“All he needs to do is breathe for Mama and Papa to come running to his bedside,” Somti murmurs, still wearing the plastered smile.
“Somti, you will stay up with me and wait for your father to come back from his fishing trip,” your mother says as she checks the window latches for any leak that will let in the chilly night air.
“Why can’t Bura stay up too?”
I struggle to suppress my laughter behind the curtains where I am hiding. The plastered smile has melted off Somti’s face and now you can see what he really is; a boy of fourteen who just needs a little more attention.
“Because he is sick, and the only time you remember you are the bigger brother is when it’s time to share the roast beef.”
I let out my laughter now. There is no need to hold it back. Somti and your mother can neither see nor hear me. But you do. You see my hooded figure through the tear of the curtain and hear me laughing. Do you think my voice sounds guttural behind the lace curtains of your room? Never mind, we will talk about my voice and other things when your mother and Somti leave the room.
“Nkpelue, you know you should stop sneaking here when Mama and Somti are around. They might see you,” you say as soon as your mother closes the door behind her.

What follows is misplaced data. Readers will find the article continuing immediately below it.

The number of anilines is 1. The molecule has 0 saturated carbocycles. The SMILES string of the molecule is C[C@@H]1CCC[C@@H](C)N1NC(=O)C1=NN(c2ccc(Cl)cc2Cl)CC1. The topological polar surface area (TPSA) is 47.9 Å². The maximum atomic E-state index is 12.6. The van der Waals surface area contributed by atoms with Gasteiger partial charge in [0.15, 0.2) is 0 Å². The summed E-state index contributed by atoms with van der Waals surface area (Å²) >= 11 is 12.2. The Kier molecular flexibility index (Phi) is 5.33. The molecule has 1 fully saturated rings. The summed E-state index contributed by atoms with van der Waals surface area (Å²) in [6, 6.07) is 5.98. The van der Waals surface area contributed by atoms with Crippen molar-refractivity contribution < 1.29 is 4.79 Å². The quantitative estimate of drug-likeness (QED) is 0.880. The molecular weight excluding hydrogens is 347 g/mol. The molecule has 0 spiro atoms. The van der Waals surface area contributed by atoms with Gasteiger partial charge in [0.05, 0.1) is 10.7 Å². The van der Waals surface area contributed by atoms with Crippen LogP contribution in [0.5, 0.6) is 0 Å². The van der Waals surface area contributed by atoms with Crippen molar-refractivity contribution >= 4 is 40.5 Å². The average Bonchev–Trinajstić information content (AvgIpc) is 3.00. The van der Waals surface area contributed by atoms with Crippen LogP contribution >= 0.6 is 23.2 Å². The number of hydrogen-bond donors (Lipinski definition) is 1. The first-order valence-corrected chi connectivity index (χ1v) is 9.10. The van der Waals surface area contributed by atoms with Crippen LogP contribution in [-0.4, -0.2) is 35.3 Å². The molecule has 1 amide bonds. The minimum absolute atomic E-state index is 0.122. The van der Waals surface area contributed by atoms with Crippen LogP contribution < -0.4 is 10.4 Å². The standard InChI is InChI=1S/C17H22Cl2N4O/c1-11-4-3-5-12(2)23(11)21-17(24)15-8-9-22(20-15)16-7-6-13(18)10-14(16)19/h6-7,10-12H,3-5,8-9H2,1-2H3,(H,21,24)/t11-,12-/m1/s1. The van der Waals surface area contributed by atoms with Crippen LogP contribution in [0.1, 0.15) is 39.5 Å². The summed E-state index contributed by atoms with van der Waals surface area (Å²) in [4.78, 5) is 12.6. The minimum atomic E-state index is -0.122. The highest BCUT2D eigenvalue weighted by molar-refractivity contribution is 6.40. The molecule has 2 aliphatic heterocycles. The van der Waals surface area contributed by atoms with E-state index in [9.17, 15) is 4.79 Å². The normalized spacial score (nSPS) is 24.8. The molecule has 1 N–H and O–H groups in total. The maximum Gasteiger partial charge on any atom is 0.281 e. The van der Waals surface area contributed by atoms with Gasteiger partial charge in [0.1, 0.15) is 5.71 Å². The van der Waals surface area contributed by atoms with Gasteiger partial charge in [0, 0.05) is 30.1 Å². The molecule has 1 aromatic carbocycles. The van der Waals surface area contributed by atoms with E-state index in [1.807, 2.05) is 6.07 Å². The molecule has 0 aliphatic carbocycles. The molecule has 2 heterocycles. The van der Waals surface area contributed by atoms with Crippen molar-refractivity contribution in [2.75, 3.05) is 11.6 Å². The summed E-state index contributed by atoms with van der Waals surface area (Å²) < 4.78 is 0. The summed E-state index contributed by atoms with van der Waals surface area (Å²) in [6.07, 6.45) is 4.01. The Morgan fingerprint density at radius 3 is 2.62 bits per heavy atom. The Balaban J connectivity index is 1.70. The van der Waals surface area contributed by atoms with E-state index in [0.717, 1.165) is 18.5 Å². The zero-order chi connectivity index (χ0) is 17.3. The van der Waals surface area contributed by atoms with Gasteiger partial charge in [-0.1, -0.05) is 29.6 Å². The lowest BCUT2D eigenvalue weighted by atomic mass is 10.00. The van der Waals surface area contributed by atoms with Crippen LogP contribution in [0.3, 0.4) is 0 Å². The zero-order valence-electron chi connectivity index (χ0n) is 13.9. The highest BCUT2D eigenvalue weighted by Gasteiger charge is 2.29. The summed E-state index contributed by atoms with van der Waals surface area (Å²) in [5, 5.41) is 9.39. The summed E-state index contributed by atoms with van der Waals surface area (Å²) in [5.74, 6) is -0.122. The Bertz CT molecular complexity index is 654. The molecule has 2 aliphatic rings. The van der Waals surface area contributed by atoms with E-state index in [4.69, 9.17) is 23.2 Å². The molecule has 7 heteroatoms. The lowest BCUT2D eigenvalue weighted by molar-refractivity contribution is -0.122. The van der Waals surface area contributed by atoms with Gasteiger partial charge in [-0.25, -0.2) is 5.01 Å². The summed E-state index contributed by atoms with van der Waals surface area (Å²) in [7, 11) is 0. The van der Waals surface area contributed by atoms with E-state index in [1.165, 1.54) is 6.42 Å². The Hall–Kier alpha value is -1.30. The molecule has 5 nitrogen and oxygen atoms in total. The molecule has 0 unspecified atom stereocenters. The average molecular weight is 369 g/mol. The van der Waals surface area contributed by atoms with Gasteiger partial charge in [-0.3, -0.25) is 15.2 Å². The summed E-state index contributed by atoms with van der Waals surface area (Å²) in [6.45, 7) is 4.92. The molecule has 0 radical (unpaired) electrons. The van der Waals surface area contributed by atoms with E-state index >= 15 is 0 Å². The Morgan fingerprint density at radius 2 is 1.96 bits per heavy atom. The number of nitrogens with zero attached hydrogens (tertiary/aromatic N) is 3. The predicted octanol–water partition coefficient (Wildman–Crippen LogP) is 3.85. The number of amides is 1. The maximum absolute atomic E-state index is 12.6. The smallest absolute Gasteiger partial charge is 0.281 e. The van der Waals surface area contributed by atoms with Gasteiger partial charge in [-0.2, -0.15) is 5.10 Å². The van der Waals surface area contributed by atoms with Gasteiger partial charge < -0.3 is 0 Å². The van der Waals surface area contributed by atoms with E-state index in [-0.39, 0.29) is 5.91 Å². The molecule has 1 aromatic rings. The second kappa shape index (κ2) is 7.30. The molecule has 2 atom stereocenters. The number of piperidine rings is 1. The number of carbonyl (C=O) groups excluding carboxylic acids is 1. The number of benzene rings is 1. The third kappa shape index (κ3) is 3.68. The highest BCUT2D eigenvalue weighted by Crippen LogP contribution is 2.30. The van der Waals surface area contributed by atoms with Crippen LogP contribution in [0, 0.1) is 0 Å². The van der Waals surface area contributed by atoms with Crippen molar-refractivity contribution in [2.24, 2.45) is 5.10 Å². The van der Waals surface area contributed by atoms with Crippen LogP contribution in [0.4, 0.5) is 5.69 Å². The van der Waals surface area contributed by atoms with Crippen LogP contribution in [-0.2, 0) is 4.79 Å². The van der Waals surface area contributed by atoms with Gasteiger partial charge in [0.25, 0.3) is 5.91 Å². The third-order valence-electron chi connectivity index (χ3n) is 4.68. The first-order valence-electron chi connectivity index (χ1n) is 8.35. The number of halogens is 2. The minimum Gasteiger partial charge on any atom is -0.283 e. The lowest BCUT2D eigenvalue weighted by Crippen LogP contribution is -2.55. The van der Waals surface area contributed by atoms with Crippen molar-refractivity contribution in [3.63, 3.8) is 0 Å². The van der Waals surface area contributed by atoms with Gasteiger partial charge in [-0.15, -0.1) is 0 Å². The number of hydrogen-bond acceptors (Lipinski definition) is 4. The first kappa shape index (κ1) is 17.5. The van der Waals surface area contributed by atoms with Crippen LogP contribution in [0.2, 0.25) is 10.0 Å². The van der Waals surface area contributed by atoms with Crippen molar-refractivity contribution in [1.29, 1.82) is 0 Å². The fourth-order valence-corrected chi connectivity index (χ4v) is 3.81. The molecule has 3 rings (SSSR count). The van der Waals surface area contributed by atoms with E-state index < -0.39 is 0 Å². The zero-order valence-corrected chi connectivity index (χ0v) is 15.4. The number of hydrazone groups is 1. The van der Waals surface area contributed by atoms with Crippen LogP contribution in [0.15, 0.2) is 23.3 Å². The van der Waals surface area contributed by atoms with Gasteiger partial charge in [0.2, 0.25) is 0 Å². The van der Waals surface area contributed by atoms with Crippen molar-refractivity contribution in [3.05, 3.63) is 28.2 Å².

“Pfft!” I scoff. “Only you can see me Bura.”
You sit up to make room for me on the bed. “So, what did you bring this time? Mystic berries, roast caramel, or fortune cookies?”
I love seeing the blitheness on your face, how you leap like a kitten anytime I visit. “I brought ice-cake,” I say and produce a brown-paper package from my pocket.
“What is an ice-cake? I’ve never heard of them before.”
“You’ve never heard of anything I bring here. Ice-cakes are like the chocolate cakes your mother bakes but glazed with ice.”
You peel off the brown-paper, now soggy with cream and cake crumbs, and sink your teeth into the cake. “Yum-yum, but Mama’s cakes still taste better.”
Your naïvety is scalding and admirable.
“So, you prefer your human-mother’s cakes to the ones we your brothers baked at Osimiri’s castle; your real home?”
An awkward silence ensues.
“Are we going to play any fun games tonight?” You ask after some time, your eyes bulging with fervor.
“We are going to River Bambu.” You shrink into the blanket.
Going to River Bambu at night petrifies you because Mr. Hassan, the farmer in the next street, does not lock his gate and allows his bulls to roam.
“Don’t worry child, I will go with you.”
“Stop calling me child, you are not that much taller than I am. See, my palms are even bigger than yours.” You slide your palms into mine. Listen. Feel the blood in our veins whispering the secret code of brotherhood.
“Let’s be going. I have a lot to show you.”
“But Mama says the cold will kill me dead if I leave the house.”
“You are just scared of Mr. Hassan’s bulls.” I snap.
“I’m not afraid of anything.”